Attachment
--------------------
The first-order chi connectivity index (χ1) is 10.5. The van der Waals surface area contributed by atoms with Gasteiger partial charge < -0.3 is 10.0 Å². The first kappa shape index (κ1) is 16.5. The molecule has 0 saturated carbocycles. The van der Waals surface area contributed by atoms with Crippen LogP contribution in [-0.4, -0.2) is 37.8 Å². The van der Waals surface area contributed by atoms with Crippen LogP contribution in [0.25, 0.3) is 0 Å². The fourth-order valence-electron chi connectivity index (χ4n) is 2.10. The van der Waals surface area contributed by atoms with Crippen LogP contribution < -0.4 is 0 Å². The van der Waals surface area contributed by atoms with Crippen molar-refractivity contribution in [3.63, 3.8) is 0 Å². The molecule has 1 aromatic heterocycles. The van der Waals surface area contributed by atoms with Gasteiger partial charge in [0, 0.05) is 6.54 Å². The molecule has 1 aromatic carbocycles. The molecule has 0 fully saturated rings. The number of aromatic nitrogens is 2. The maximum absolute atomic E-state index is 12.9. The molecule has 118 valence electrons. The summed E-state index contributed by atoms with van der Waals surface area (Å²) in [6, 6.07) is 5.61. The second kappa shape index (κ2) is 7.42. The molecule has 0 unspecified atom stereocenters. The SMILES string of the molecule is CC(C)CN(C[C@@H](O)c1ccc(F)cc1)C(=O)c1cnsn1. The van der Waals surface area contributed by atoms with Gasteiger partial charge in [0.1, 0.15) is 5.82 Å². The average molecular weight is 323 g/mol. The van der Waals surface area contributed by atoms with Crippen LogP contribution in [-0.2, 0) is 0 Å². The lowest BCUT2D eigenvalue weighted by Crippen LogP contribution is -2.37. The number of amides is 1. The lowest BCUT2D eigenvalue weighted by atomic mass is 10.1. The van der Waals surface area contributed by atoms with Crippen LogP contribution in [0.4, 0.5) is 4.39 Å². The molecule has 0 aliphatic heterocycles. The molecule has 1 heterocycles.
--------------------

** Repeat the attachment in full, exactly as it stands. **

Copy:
The first-order chi connectivity index (χ1) is 10.5. The van der Waals surface area contributed by atoms with Gasteiger partial charge < -0.3 is 10.0 Å². The first kappa shape index (κ1) is 16.5. The molecule has 0 saturated carbocycles. The van der Waals surface area contributed by atoms with Crippen LogP contribution in [-0.4, -0.2) is 37.8 Å². The van der Waals surface area contributed by atoms with Crippen LogP contribution in [0.25, 0.3) is 0 Å². The fourth-order valence-electron chi connectivity index (χ4n) is 2.10. The van der Waals surface area contributed by atoms with Crippen LogP contribution < -0.4 is 0 Å². The van der Waals surface area contributed by atoms with Crippen molar-refractivity contribution in [3.63, 3.8) is 0 Å². The molecule has 1 aromatic heterocycles. The van der Waals surface area contributed by atoms with Gasteiger partial charge in [0, 0.05) is 6.54 Å². The molecule has 1 aromatic carbocycles. The molecule has 0 fully saturated rings. The number of aromatic nitrogens is 2. The maximum absolute atomic E-state index is 12.9. The molecule has 118 valence electrons. The summed E-state index contributed by atoms with van der Waals surface area (Å²) in [6, 6.07) is 5.61. The second kappa shape index (κ2) is 7.42. The molecule has 0 unspecified atom stereocenters. The SMILES string of the molecule is CC(C)CN(C[C@@H](O)c1ccc(F)cc1)C(=O)c1cnsn1. The van der Waals surface area contributed by atoms with Gasteiger partial charge in [0.1, 0.15) is 5.82 Å². The average molecular weight is 323 g/mol. The van der Waals surface area contributed by atoms with Crippen LogP contribution in [-0.2, 0) is 0 Å². The lowest BCUT2D eigenvalue weighted by Crippen LogP contribution is -2.37. The number of amides is 1. The lowest BCUT2D eigenvalue weighted by atomic mass is 10.1. The van der Waals surface area contributed by atoms with Crippen LogP contribution in [0.4, 0.5) is 4.39 Å². The molecule has 0 aliphatic heterocycles. The molecule has 1 heterocycles.